The UK is going to have to focus massively on infrastructure if it is to cope with climate change and the drive to net zero, according to the Central Association of Agricultural Valuers (CAAV).
Speaking at the Western Counties autumn conference in Tiverton, Devon, Jeremy Moody, secretary and adviser to the CAAV, said what’s needed is an industrial scale, economy-wide transformation. “2050 is only 27 years away, and we’re moving on to second-generation net zero discussions, with an absolute focus on renewable energy.”
Currently, about half of the UK’s electricity supply is from non-fossil fuel, but it needs to swap the other half, as well as replacing fossil fuels in transport and heat. “We need quadruple our production of non-fossil fuel energy.”
As well as investing in a lot more solar, wind and other renewable power, the nation needs to massively upgrade the electricity grid to connect to and deliver that power, said Mr Moody. Forming part of that will be the Xlinks project, which will bring 8% of GB’s power from Moroccan solar and wind farms into Bideford, Devon. “We’re going to need between 150,000 and 450,000 miles of cable installed across the UK. That is going to involve significant amounts of compulsory land purchase in the coming years.”
The same is true for water supply – with climate change and more extreme weather events, it will be important to manage both flooding and drought. “We have a tired water infrastructure that’s been cheap-skated for decades,” he explained. Three major new reservoirs are already planned, and new pipelines will be required to bring water to the dry South East region.
Housebuilding is another area of focus – and tackling the planning system is key to delivering this, warned Mr Moody. “Everything is bogged down in process and we’re moving from NIMBYs (not in my back yard) to BANANAs (build absolutely nothing anywhere near anybody).”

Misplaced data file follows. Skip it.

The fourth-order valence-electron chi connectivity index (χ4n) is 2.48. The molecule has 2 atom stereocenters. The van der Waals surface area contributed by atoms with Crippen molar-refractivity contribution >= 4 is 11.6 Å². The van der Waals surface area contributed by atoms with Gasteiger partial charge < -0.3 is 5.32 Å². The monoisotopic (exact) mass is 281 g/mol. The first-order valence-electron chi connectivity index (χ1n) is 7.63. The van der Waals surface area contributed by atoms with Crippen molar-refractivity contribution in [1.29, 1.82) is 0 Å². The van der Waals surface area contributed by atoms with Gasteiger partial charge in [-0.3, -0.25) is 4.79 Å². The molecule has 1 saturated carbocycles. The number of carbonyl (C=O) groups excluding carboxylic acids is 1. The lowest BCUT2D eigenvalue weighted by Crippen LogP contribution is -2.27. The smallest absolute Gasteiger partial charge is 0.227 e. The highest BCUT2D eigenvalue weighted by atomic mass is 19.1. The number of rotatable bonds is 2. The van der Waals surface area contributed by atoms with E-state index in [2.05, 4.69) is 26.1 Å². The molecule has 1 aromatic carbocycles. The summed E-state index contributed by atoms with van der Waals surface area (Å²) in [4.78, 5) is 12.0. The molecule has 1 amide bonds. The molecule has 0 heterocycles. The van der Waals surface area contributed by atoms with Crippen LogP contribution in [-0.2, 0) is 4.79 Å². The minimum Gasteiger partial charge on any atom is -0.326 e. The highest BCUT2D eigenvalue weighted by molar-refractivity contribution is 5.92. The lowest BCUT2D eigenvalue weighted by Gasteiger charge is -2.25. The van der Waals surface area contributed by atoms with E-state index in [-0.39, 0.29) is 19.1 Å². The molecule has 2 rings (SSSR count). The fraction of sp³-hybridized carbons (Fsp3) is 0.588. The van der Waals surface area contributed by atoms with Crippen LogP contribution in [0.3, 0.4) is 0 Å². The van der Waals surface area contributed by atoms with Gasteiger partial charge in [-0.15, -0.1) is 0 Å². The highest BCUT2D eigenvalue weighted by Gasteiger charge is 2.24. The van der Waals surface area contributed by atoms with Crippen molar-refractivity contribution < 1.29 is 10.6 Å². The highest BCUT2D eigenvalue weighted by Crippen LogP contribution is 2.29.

Both the Conservatives and Labour agree that more housing is needed, although the former want to build in the 20 major conurbations while the latter prefer unattractive parts of the green belt, he added. “We are 20m houses light of where we should be, and the reality is that we need to do both.”
When it comes to farming, reducing emissions is a big target, and tackling slurry storage is part of that. Currently, there is significant grant funding available to help farmers with this – the first round of schemes was worth £37m – the next two will be worth £160m. “Farmers in England are being offered up to £250,000 to get their slurry storage right. That’s generous money and worth taking – you’re getting carrots now but under evolving legislation you’re probably going to have to do it anyway under your own resources.”
Under the slurry infrastructure grant, beef and dairy producers can get funding to upgrade their slurry storage to provide six months’ storage, while pig producers can be funded to provide eight months’ storage. The 50% funding includes items like slurry separators, concrete stores and slurry covers, said Richard Sanders at CAAV.
Early next year the farming equipment technology fund will open for smaller investments in kit like slurry spreading machinery which seeks to improve efficiencies and reduce emissions.
- For more information visit www.caav.org.uk.